Questioned on the Intereconomia television channel on whether Real's injured star is insured for €91 million ($123 million, 78 million pounds) in the event that he is forced to end his career, club president Florentino Pérez replied: "Yes, sure".
"It's a life insurance, against accidents. Bale is insured for the amount he cost," he added, making it clear that the insurance policy covers death and permanent invalidity.
Neither Real Madrid nor Tottenham, Bale's former English Premier League club, had previously disclosed the price tag, which the British press had speculated at up to €101 million..
The figure means that Real Madrid's Portuguese striker Cristiano Ronaldo remains the world's most expensive player, costing €94 million (80 million pounds) when he moved from Manchester United in 2009.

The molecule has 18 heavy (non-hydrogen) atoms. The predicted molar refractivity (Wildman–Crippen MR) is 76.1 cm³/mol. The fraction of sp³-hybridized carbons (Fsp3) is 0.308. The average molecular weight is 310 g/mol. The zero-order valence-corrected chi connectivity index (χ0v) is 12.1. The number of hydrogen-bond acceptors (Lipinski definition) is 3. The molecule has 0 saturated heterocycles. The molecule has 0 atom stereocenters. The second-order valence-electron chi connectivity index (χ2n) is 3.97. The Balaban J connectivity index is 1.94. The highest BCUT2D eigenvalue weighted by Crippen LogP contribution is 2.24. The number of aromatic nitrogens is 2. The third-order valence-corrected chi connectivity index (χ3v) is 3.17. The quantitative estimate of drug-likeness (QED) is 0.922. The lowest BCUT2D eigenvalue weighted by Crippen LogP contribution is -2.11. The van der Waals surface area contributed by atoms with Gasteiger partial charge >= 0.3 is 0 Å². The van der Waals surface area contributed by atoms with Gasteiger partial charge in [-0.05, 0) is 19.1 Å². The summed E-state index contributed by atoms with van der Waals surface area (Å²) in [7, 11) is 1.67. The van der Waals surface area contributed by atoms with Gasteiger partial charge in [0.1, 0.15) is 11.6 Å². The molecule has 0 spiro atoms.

Pérez also denied a report in the Marca sports daily that Bale, who has only started one match since his August transfer due to a series of niggling injuries, had suffered a herniated disc.
"They said it was a hernia, but it isn't. If he had one we would say so like usual," he said.
"(Bale) hopes to be able to play on Saturday. His problem, as the whole world knows, is the lack of pre-season training, he suffered a thigh injury.
"But now he's perfectly fine. I think he's training normally, hoping to play Saturday," added Pérez.